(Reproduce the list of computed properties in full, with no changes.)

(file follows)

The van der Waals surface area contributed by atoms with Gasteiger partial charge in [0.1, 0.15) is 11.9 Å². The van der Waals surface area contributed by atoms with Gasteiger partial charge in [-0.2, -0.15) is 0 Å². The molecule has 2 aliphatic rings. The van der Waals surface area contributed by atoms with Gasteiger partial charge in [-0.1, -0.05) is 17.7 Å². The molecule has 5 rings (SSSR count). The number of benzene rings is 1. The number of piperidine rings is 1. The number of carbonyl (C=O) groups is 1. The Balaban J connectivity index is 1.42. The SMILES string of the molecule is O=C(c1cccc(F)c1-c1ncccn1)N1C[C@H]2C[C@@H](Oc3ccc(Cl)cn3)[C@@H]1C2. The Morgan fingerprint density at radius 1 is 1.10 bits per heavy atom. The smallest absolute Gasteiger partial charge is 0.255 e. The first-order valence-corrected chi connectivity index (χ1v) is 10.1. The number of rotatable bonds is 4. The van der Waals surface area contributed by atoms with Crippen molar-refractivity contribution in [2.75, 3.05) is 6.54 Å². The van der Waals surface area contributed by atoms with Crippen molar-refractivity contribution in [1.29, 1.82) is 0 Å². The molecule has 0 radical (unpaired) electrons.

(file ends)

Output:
The van der Waals surface area contributed by atoms with Gasteiger partial charge in [0.1, 0.15) is 11.9 Å². The van der Waals surface area contributed by atoms with Gasteiger partial charge in [-0.2, -0.15) is 0 Å². The molecule has 2 aliphatic rings. The van der Waals surface area contributed by atoms with Gasteiger partial charge in [-0.1, -0.05) is 17.7 Å². The molecule has 5 rings (SSSR count). The number of benzene rings is 1. The number of piperidine rings is 1. The number of carbonyl (C=O) groups is 1. The Balaban J connectivity index is 1.42. The SMILES string of the molecule is O=C(c1cccc(F)c1-c1ncccn1)N1C[C@H]2C[C@@H](Oc3ccc(Cl)cn3)[C@@H]1C2. The Morgan fingerprint density at radius 1 is 1.10 bits per heavy atom. The smallest absolute Gasteiger partial charge is 0.255 e. The first-order valence-corrected chi connectivity index (χ1v) is 10.1. The number of rotatable bonds is 4. The van der Waals surface area contributed by atoms with Crippen molar-refractivity contribution in [2.75, 3.05) is 6.54 Å². The van der Waals surface area contributed by atoms with Crippen molar-refractivity contribution in [1.29, 1.82) is 0 Å². The molecule has 0 radical (unpaired) electrons.